Trail Report: Angel Island

Angel Island, once known as the “Nellis Island” of the West Coast, sits just east of the famous island of Alcatraz. Used throughout the years for defense of the bay, an immigration station, and even as a great fishing spot by native Americans, today it is controlled by the park service, and the only access to the island is via a ferry or private vessel. However, the effort to reach the island is well worth it, as it offers spectacular views of San Francisco Bay and the Delta.

If you choose to arrive by private vessel or by ferry, the fees (day use only) are a very reasonable $15. Should you wish to spend the night, buoys are available for $30/night as are camp grounds (by reservation). However, with a couple of protected coves on the island, and Richardson Bay a very short cruise across Racoon Strait, the need to anchor at Angel Island is minimal, but camping could be awesome (I haven’t done it yet).

No motorized vehicles are allowed on the island except for those used by the Park Service, and this means the entire island is a great place for a bicycle ride or a hike/trail run. One item of note: Dogs are NOT NOT allowed on the island.

If you bring your own bike, you’ll want to bring a mountain bike, or, if you have a road bike, you’ll need to walk the bike from Ayala Cove up to perimeter road before starting your ride. The road is fairly steep, and unfortunately with the motorized trams giving tours during the weekend, attempting to ride up or down the steep hill from dock at Ayala Cove up to Perimeter road is simply too dangerous. Thus, the Park Service has prohibited riding bikes in the area. If you have a mountain bike, a separate trail has been created just for bikes to get from the cove to Perimeter road.

Numerous books and blogs have been written about the island, giving much more detail than I ever would. The island even has it’s own website at Angel Island State Park, and that means during the summer the island is very busy on the weekends, and dockage can be a problem for private boaters. Also, the trails and sites on the island can get crowded. If at all possible, I recommend visiting on weekdays, and that’s when I generally go to the island: And often, I feel like I have the entire place to myself.

For the runners/bicyclists, there are several trails to choose from, ranging from paved roads to single track trails, although for this report I stayed close to perimeter road:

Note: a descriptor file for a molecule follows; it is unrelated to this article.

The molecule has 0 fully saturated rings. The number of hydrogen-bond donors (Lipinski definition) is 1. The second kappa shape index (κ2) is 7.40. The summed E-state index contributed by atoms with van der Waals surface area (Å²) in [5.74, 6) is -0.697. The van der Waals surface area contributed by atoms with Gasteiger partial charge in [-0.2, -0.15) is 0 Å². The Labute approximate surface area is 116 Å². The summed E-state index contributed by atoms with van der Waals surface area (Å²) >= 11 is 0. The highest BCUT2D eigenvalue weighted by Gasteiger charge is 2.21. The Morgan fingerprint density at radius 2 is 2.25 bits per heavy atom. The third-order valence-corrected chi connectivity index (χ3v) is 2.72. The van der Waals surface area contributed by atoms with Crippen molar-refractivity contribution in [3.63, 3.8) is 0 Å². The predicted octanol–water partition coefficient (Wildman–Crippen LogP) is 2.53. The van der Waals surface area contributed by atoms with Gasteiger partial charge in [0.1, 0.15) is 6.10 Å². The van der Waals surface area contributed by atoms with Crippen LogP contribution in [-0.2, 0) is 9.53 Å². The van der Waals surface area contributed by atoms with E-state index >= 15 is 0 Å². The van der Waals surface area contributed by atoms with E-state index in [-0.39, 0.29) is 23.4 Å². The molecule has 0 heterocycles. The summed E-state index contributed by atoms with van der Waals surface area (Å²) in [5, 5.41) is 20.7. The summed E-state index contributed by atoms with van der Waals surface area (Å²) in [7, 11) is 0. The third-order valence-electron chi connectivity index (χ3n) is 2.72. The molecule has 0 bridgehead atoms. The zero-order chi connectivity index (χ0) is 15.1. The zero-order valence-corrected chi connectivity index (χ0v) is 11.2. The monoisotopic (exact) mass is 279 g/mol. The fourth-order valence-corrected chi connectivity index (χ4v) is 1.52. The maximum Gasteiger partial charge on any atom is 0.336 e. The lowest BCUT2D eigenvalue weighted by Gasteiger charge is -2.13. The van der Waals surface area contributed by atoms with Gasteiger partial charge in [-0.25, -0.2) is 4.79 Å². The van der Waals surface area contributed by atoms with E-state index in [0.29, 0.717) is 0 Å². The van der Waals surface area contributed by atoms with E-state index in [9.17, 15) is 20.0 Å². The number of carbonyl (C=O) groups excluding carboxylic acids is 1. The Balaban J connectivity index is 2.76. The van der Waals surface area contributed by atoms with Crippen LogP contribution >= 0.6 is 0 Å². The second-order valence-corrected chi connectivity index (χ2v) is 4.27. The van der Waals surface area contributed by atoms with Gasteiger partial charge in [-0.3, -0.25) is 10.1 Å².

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For a run of medium difficulty, you’ll want to run counter-clockwise around perimeter road which is approximately 5 miles. If you want a run with a steeper hill, then run perimeter road clockwise. And if those two aren’t a challenge enough, then follow the trails up to Mount Livermore, where, after being completely out of breath, you will be rewarded with fantastic views of the bay – as long as fog hasn’t moved over the island, which often occurs

Most of the photos, and all of the video, were taken along perimeter road. Stopping to read signs, jog every extra offshoot from perimeter road, and generally stopping to enjoy the views and take photos and videos, took me approximately 3 hours and, according to my @garmin 310XT, approximately 9 miles. I have to admit I spent some time exploring the old turn-of-the-century gun batteries and an old hospital that didn’t have signs specifically telling me to go away. I really enjoy exploring old buildings, as you get a feel for the “vibe” of the place that can be humbling.

Overall, the island is a fantastic place to go for a bike or a run, and well worth the day trip. If you’re serious about training, however, it might not be the best, as I often found myself stopping to enjoy the views, the wildlife (there are deer on the island), the flowers, the smells, and the history. I originally intended to run both the perimeter road and the trails to Mt. Livermore, but spent too much time exploring the abandoned buildings and batteries and reading the historical signs – so you’ve been forewarned if you don’t get the workout you intended.

Here are some further details from Bay Area Hiker:

GPS coordinates* for Angel Island trailhead:
Latitude 37°52’7.71″N
Longitude 122°26’4.21″W
(* based on Google Earth data, shown as degrees, minutes, seconds)

Gas, food, and lodging:
If you’d like an extended Angel Island visit, you can stay overnight in 1 of 9 primitive campsites, but you’ll have to haul your gear about 2 miles from the ferry to your campsite. Visit for more information, or read CSP’s campground info (download pdf).

The $15.00 round-trip ferry ticket includes park admission. Toilets and drinking water are available at the trailhead. From the Angel Island website: “Cove Cafe deli, bike rentals, and motorized tram tours are available every day from April through October. Please note that bike rentals, tram tours, and the cafe are CLOSED during the winter months (late November thru February) and are open Thursday thru Monday during March and early November.” Some trails here are flat, and may be accessible to wheelchairs, but overall, this hike is not suitable for chairs or strollers.

Park is open from 8 a.m. to sunset. No dogs.

The Official Story:
CSP’s Angel Island page
Ranger Office 415-435-5390
Angel Island Association Home page